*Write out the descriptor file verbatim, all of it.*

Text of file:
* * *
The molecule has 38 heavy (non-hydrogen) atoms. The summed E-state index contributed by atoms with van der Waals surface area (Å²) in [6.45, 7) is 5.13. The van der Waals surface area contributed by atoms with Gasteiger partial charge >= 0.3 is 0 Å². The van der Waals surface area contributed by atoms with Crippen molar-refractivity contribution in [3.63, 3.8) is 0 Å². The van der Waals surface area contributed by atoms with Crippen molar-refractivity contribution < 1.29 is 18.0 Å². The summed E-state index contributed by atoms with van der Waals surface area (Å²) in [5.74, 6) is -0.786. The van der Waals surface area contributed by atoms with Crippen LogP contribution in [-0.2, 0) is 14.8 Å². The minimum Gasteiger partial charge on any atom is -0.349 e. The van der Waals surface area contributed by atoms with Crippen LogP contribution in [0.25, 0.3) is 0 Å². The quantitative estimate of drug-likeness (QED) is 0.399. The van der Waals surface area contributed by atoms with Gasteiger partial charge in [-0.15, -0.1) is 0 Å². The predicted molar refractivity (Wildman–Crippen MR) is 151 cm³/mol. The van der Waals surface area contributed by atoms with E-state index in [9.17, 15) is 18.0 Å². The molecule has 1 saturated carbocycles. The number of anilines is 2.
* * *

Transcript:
The molecule has 38 heavy (non-hydrogen) atoms. The summed E-state index contributed by atoms with van der Waals surface area (Å²) in [6.45, 7) is 5.13. The van der Waals surface area contributed by atoms with Gasteiger partial charge >= 0.3 is 0 Å². The van der Waals surface area contributed by atoms with Crippen molar-refractivity contribution in [3.63, 3.8) is 0 Å². The van der Waals surface area contributed by atoms with Crippen molar-refractivity contribution < 1.29 is 18.0 Å². The summed E-state index contributed by atoms with van der Waals surface area (Å²) in [5.74, 6) is -0.786. The van der Waals surface area contributed by atoms with Crippen LogP contribution in [-0.2, 0) is 14.8 Å². The minimum Gasteiger partial charge on any atom is -0.349 e. The van der Waals surface area contributed by atoms with Crippen LogP contribution in [0.25, 0.3) is 0 Å². The quantitative estimate of drug-likeness (QED) is 0.399. The van der Waals surface area contributed by atoms with Gasteiger partial charge in [-0.15, -0.1) is 0 Å². The predicted molar refractivity (Wildman–Crippen MR) is 151 cm³/mol. The van der Waals surface area contributed by atoms with E-state index in [9.17, 15) is 18.0 Å². The molecule has 1 saturated carbocycles. The number of anilines is 2.